Upon my arrival at the site, I realized what a monumental task this must have been. Each aspect of the temple has been meticulously recorded and described, from the stone carvings of the north entrance, to the systematically numbered columns of the mandapas, to the paintings on the running panels of the ceiling. The physical setting of the compound has been mapped and equipped with a key, making is easy to follow the narratives presented in the art of the temple. I personally found the book to be useful in framing my visit of the site, its clear and comprehensive explanations allowing me to orient myself on the premises. Separate maps at the beginning of each section outline the column and sculpture positions, as well as organize the panels of the ceiling paintings.
The layout of the temple consists of an inner enclosure, comprising the natya mandapa, the kalyana mandapa, and the maha mandapa with access to the shrines, as well as an outer enclosure complete with various stone structures and running colonnades along the four sides. A detailed rendition of the plan of the temple is included in the first section by George Michell, along with a history and chronology of its construction.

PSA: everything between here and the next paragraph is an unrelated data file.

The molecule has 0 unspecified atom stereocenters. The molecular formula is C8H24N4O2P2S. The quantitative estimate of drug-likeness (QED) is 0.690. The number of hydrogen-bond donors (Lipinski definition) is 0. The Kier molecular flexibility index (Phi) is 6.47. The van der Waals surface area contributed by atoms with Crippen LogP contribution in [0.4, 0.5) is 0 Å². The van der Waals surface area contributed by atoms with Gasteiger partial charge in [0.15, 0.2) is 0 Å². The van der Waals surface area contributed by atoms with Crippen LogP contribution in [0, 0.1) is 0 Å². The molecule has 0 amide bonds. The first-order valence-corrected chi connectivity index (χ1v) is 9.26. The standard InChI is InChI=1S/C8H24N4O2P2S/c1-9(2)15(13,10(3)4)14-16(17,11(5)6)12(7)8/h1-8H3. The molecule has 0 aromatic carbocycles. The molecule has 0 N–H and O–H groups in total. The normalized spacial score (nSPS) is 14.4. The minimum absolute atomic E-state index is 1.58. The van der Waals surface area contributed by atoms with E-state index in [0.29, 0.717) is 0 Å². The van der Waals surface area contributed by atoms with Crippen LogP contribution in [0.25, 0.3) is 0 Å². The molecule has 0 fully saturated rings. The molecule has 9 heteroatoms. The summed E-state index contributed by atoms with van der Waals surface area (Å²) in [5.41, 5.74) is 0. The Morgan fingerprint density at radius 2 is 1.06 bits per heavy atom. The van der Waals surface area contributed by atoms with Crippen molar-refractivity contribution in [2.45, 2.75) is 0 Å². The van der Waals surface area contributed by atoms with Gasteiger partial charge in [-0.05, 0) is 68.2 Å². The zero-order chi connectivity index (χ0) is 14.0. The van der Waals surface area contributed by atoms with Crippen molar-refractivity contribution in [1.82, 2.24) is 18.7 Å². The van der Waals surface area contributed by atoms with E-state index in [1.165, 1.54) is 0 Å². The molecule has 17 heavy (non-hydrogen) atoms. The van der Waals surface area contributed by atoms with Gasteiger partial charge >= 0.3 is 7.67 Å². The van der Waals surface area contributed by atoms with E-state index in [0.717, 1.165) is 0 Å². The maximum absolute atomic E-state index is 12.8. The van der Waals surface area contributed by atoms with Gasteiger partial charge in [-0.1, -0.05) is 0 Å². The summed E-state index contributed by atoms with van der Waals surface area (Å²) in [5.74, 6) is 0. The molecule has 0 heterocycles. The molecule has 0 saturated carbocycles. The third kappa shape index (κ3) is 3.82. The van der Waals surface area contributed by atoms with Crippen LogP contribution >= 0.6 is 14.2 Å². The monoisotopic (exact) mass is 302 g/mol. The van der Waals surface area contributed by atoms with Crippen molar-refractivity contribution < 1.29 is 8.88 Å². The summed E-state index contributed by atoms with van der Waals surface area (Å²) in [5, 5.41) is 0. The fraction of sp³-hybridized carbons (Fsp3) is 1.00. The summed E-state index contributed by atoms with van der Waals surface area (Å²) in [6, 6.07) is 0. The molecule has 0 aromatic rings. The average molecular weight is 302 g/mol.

While the volume retains its function as something of a guide book, I found it enjoyable to read through it even before I visited the site. In addition to discussions of the technical aspects of the art and architecture, the book features scene by scene descriptions of the stories depicted on the walls and ceilings of the temple. Every visible surface of the temple features carved or painted artwork, from the moldings of each platform, along each pillar, and upon each ceiling; the stories of a bygone era have been set into its stone. Accounts of each representation are accompanied by corresponding photographs of the sculpture or painting described, allowing for an easy understanding of the tales that have been represented in the space of the temple. Recurring tales include that of the king Manunidi Cholan who sacrificed his son in the name of justice, and that of the Kiratarjuniya, or Arjuna’s penance, from the Mahabharata.